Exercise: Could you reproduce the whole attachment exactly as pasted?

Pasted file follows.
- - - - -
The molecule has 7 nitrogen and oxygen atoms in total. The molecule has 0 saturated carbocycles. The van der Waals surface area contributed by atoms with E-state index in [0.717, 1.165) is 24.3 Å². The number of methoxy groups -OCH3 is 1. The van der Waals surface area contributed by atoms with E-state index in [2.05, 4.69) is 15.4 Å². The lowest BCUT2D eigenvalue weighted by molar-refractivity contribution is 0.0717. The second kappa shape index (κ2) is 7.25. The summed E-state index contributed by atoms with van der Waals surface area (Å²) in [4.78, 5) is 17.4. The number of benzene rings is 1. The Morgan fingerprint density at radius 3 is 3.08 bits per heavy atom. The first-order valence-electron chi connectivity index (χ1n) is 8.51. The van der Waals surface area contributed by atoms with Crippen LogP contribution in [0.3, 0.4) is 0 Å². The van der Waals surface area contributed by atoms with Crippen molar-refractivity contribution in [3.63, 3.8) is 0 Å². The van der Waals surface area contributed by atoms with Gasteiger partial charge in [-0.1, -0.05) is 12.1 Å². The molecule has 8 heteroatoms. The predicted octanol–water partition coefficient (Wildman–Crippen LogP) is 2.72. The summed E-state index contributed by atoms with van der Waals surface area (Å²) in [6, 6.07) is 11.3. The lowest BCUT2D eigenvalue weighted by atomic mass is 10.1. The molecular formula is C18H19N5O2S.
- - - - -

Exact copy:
The molecule has 7 nitrogen and oxygen atoms in total. The molecule has 0 saturated carbocycles. The van der Waals surface area contributed by atoms with E-state index in [0.717, 1.165) is 24.3 Å². The number of methoxy groups -OCH3 is 1. The van der Waals surface area contributed by atoms with E-state index in [2.05, 4.69) is 15.4 Å². The lowest BCUT2D eigenvalue weighted by molar-refractivity contribution is 0.0717. The second kappa shape index (κ2) is 7.25. The summed E-state index contributed by atoms with van der Waals surface area (Å²) in [4.78, 5) is 17.4. The number of benzene rings is 1. The Morgan fingerprint density at radius 3 is 3.08 bits per heavy atom. The first-order valence-electron chi connectivity index (χ1n) is 8.51. The van der Waals surface area contributed by atoms with Crippen LogP contribution in [0.3, 0.4) is 0 Å². The van der Waals surface area contributed by atoms with Crippen molar-refractivity contribution in [3.63, 3.8) is 0 Å². The van der Waals surface area contributed by atoms with Gasteiger partial charge in [-0.1, -0.05) is 12.1 Å². The molecule has 8 heteroatoms. The predicted octanol–water partition coefficient (Wildman–Crippen LogP) is 2.72. The summed E-state index contributed by atoms with van der Waals surface area (Å²) in [6, 6.07) is 11.3. The lowest BCUT2D eigenvalue weighted by atomic mass is 10.1. The molecular formula is C18H19N5O2S.